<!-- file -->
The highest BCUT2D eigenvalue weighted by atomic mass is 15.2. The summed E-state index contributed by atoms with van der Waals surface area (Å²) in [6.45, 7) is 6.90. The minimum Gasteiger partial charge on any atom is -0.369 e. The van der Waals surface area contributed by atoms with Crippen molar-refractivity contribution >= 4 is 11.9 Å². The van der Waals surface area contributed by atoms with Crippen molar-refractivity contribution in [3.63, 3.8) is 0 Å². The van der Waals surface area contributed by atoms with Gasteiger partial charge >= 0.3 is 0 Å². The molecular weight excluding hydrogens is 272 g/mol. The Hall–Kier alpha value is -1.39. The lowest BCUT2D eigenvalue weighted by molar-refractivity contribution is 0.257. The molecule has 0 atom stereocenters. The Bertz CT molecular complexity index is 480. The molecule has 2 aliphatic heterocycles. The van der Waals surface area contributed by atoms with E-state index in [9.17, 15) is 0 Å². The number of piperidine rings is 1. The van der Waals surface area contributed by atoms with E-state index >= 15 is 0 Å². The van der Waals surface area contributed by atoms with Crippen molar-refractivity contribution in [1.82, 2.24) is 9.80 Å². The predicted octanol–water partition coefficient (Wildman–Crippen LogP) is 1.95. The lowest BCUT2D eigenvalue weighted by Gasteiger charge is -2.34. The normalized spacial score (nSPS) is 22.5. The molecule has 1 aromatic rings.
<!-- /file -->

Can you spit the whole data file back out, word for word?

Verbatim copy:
The highest BCUT2D eigenvalue weighted by atomic mass is 15.2. The summed E-state index contributed by atoms with van der Waals surface area (Å²) in [6.45, 7) is 6.90. The minimum Gasteiger partial charge on any atom is -0.369 e. The van der Waals surface area contributed by atoms with Crippen molar-refractivity contribution >= 4 is 11.9 Å². The van der Waals surface area contributed by atoms with Crippen molar-refractivity contribution in [3.63, 3.8) is 0 Å². The van der Waals surface area contributed by atoms with Gasteiger partial charge >= 0.3 is 0 Å². The molecular weight excluding hydrogens is 272 g/mol. The Hall–Kier alpha value is -1.39. The lowest BCUT2D eigenvalue weighted by molar-refractivity contribution is 0.257. The molecule has 0 atom stereocenters. The Bertz CT molecular complexity index is 480. The molecule has 2 aliphatic heterocycles. The van der Waals surface area contributed by atoms with E-state index in [9.17, 15) is 0 Å². The number of piperidine rings is 1. The van der Waals surface area contributed by atoms with E-state index >= 15 is 0 Å². The van der Waals surface area contributed by atoms with Crippen molar-refractivity contribution in [1.82, 2.24) is 9.80 Å². The predicted octanol–water partition coefficient (Wildman–Crippen LogP) is 1.95. The lowest BCUT2D eigenvalue weighted by Gasteiger charge is -2.34. The normalized spacial score (nSPS) is 22.5. The molecule has 1 aromatic rings.